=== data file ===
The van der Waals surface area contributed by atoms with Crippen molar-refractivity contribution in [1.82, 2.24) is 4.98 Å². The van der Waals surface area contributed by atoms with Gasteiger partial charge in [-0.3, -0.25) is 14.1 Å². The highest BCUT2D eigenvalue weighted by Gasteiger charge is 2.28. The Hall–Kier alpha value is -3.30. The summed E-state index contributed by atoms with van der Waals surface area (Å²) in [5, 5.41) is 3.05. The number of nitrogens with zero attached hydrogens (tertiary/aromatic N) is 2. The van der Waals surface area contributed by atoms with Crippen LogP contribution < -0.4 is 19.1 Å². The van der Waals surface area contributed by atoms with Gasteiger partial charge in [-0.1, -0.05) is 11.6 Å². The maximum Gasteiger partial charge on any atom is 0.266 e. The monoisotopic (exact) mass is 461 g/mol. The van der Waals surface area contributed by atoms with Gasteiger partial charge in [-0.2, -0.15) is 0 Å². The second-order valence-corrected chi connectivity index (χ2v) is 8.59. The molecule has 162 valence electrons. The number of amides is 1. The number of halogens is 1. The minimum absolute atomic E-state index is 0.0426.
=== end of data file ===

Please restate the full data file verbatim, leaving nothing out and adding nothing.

The van der Waals surface area contributed by atoms with Crippen molar-refractivity contribution in [1.82, 2.24) is 4.98 Å². The van der Waals surface area contributed by atoms with Gasteiger partial charge in [-0.3, -0.25) is 14.1 Å². The highest BCUT2D eigenvalue weighted by Gasteiger charge is 2.28. The Hall–Kier alpha value is -3.30. The summed E-state index contributed by atoms with van der Waals surface area (Å²) in [5, 5.41) is 3.05. The number of nitrogens with zero attached hydrogens (tertiary/aromatic N) is 2. The van der Waals surface area contributed by atoms with Crippen LogP contribution < -0.4 is 19.1 Å². The van der Waals surface area contributed by atoms with Gasteiger partial charge in [-0.1, -0.05) is 11.6 Å². The maximum Gasteiger partial charge on any atom is 0.266 e. The monoisotopic (exact) mass is 461 g/mol. The van der Waals surface area contributed by atoms with Gasteiger partial charge in [-0.2, -0.15) is 0 Å². The second-order valence-corrected chi connectivity index (χ2v) is 8.59. The molecule has 162 valence electrons. The number of amides is 1. The number of halogens is 1. The minimum absolute atomic E-state index is 0.0426.